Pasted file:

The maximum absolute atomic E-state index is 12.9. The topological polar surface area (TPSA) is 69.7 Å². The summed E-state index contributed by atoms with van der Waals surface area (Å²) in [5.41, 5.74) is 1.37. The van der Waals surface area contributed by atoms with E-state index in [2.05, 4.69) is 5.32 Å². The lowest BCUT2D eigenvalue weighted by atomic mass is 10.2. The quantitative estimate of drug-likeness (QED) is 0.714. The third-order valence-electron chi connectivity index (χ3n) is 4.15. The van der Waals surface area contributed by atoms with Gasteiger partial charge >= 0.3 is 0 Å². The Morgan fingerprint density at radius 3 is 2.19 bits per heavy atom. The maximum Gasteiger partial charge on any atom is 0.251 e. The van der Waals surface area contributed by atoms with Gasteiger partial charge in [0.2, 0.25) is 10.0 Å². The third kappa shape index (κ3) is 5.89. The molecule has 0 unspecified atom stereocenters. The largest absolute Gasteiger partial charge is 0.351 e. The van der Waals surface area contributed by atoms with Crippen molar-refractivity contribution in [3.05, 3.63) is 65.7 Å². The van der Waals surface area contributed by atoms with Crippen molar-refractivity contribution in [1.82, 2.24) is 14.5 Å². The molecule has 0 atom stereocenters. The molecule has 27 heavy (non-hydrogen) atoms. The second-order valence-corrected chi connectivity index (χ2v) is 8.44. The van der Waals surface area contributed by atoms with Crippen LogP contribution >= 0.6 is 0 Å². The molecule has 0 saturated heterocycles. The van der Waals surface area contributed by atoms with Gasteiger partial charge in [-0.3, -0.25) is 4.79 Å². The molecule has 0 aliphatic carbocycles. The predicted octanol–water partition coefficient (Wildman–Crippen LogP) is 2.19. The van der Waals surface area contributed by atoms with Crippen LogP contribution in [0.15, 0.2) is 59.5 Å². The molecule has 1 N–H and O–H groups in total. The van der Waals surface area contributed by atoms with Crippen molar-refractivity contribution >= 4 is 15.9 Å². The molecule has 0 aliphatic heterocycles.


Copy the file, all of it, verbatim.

The maximum absolute atomic E-state index is 12.9. The topological polar surface area (TPSA) is 69.7 Å². The summed E-state index contributed by atoms with van der Waals surface area (Å²) in [5.41, 5.74) is 1.37. The van der Waals surface area contributed by atoms with E-state index in [2.05, 4.69) is 5.32 Å². The lowest BCUT2D eigenvalue weighted by atomic mass is 10.2. The quantitative estimate of drug-likeness (QED) is 0.714. The third-order valence-electron chi connectivity index (χ3n) is 4.15. The van der Waals surface area contributed by atoms with Gasteiger partial charge >= 0.3 is 0 Å². The Morgan fingerprint density at radius 3 is 2.19 bits per heavy atom. The maximum Gasteiger partial charge on any atom is 0.251 e. The van der Waals surface area contributed by atoms with Gasteiger partial charge in [0.2, 0.25) is 10.0 Å². The third kappa shape index (κ3) is 5.89. The molecule has 0 unspecified atom stereocenters. The largest absolute Gasteiger partial charge is 0.351 e. The van der Waals surface area contributed by atoms with Crippen molar-refractivity contribution in [3.05, 3.63) is 65.7 Å². The van der Waals surface area contributed by atoms with Crippen molar-refractivity contribution in [1.82, 2.24) is 14.5 Å². The molecule has 0 atom stereocenters. The molecule has 27 heavy (non-hydrogen) atoms. The second-order valence-corrected chi connectivity index (χ2v) is 8.44. The van der Waals surface area contributed by atoms with Crippen LogP contribution >= 0.6 is 0 Å². The molecule has 0 saturated heterocycles. The van der Waals surface area contributed by atoms with Gasteiger partial charge in [-0.3, -0.25) is 4.79 Å². The molecule has 0 aliphatic carbocycles. The predicted octanol–water partition coefficient (Wildman–Crippen LogP) is 2.19. The van der Waals surface area contributed by atoms with Crippen LogP contribution in [0.15, 0.2) is 59.5 Å². The molecule has 1 N–H and O–H groups in total. The van der Waals surface area contributed by atoms with Crippen molar-refractivity contribution >= 4 is 15.9 Å². The molecule has 0 aliphatic heterocycles.